- In vv 26-27 Paul does talk about sexual acts between men and sexual acts between women. He calls such acts unnatural. Unnatural here seems to mean that God did not intend humans to do such things. It does not have anything to do with whether some people are born with a particular sexual orientation or not. It also is not about what animals do.
The real question here is: what are we to do with such passages? We can do like you suggest, John and just say that they are bad passages. We can do as some others do, including my friend Jack Rogers, and say that the passages do not mean what the Church has said they mean down throughout history. We can say, hey, these are a limited number of passages. Why get all upset? We can say as some do that the ancients including Paul did not really understand that homosexuality is an orientation so that these passages do not deal with reality.
Here is what I do. First, I believe that if homosexual sexual behavior is sinful it is not more sinful than any other sin. To be honest I am much more concerned about economic sin in
Second I admit that I don’t know how sexual orientation happens. I’ve read a bunch of studies and I find that all of them are inconclusive. The honest scientists who work on the issue admit that they find tendencies but they cannot say for sure that there is one cause: genetic, hormonal, intrauterine or some experience in upbringing. I think anyone who claims they know the answer at this point in history chooses to ignore other evidence. What I am sure about is that the homosexuals I know have no idea why they feel the way they feel. The one group that I think is different is the group that has homosexual desires because they were sexually abused. I would say that these persons do not have a homosexual orientation. Their abuse, one way or another, messed up their desires. I have no idea what percentage of homosexuals fit into this later category. I suspect that this group is rather small compared to the other homosexuals. I suspect that this group through hard work with a therapist is more likely to be able to change their orientation than other homosexuals.
Is there a Biblical theme that might tell us something about the issue at hand? I think there is. Beginning with Genesis 1 and flowing throughout the Bible there is a theme that God created humans male and female and for each other. I believe the binary character of the human race is somehow vital to what it means to be human. Seeing the image of God in people who are males like me and also in females tells me something about God’s intentions for humanity. One of those intentions is to see the image of God in people who are humans like me but also unlike me because they are female. As I watch women in ministry I find that many of them do ministry in some ways that are different from the way most men do ministry. I find this difference helpful to the Church.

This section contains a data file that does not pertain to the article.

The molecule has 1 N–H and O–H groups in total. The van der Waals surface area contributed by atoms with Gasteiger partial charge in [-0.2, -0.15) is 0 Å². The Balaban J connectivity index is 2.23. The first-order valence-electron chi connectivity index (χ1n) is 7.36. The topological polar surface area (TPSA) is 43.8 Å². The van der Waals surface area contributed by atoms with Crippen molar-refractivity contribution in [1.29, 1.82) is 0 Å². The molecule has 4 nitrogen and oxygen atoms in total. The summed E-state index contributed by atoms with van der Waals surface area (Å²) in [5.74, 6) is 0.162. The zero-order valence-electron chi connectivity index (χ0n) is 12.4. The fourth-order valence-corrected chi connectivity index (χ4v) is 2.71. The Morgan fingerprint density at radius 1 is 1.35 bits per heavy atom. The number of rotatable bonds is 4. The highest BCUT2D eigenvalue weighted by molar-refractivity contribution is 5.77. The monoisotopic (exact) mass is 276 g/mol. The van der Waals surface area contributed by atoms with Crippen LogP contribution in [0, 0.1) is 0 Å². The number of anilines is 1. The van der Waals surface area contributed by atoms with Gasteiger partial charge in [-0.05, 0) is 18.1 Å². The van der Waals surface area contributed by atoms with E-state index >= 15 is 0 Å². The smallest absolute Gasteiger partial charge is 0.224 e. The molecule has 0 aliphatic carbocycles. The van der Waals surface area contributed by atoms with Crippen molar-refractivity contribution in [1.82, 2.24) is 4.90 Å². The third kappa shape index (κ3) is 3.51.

I also find this theme used as an analogy to talk about the relationship between God and
Therefore I conclude that homosexual sexual behavior is not God’s intention for humanity. Homosexual sexual behavior is sin. It is not more sinful or less sinful than any other sin. And because we humans are fallen we have all kinds of types of orientation to sins. Further some of us, including me, have biological problems that contribute or urge us to sin.
I have bipolar disorder. If my meds are balanced I do pretty well. If they lose their effectiveness, which does happen, my mood goes out of wack and my behavior follows. If I go into a low level mania, (I have type 2 bipolar disorder which means my manic episodes are not as bad as the people who have type 1), I have a tendency to say whatever comes to my mind, talk rapidly, not pay attention when I’m driving, to drink excessively, and to spend money like there is no tomorrow. When I go the other way, into a depression, I get angry at people, I think I am worth nothing, I think that all the people around me think I am a terrible person, I have a real desire to commit suicide and I don’t want to get up in the morning.
Sometimes when I go into a manic or depressive episode I sin. I cannot excuse my sinful behavior by saying that the disease causes the behavior. I can still chose to behave in ways that are not sinful but it is more difficult for me to do so. And yes, I experience prejudice because of my illness. Who wants to have a minister with bipolar disorder? The cultural prejudice about those of us with bipolar disorder says that we are likely to go out and get a gun and commit mass murder. This is a myth. Oh, and no one knows what causes one person to have bipolar disorder and another to not have it. We do know that it is a brain chemistry disorder but that events in our lives can push us into manic or depressive episodes. Environment and brain chemistry interact.
I use this as an analogy. I’m not saying that homosexual orientation is an illness. I am saying that we humans are for the most part not controlled by our orientations or our illnesses. (I think at least some schizophrenics ARE controlled by their illness, particularly when the medicines don’t work) Most of us can choose whether to operate on our impulses or not.
I believe the Bible teaches that homosexual sexual behavior is wrong. I also think the Church should welcome homosexuals and love them as fellow believers in Christ, fellow sinners who seek to stop sinning just like the rest of us.
Of course you, John, disagree with me about this. Personally I don’t want to fight this battle in the Church. But I can’t get away from it. The partisans on both sides will not let it go. And I am responsible to say what I believe the Bible says.
Now some passages for you to interpret:
1. 1 Cor 15:1-20
2. Psalm 90
3. Isaiah 11:1-9
4. Mark 5:1-20
Please do state your method of interpretation as I did, tell me whether you think these are bad passages or not and how you made that determination. And please tell me if they should be applied today and if so how.
Grace and Peace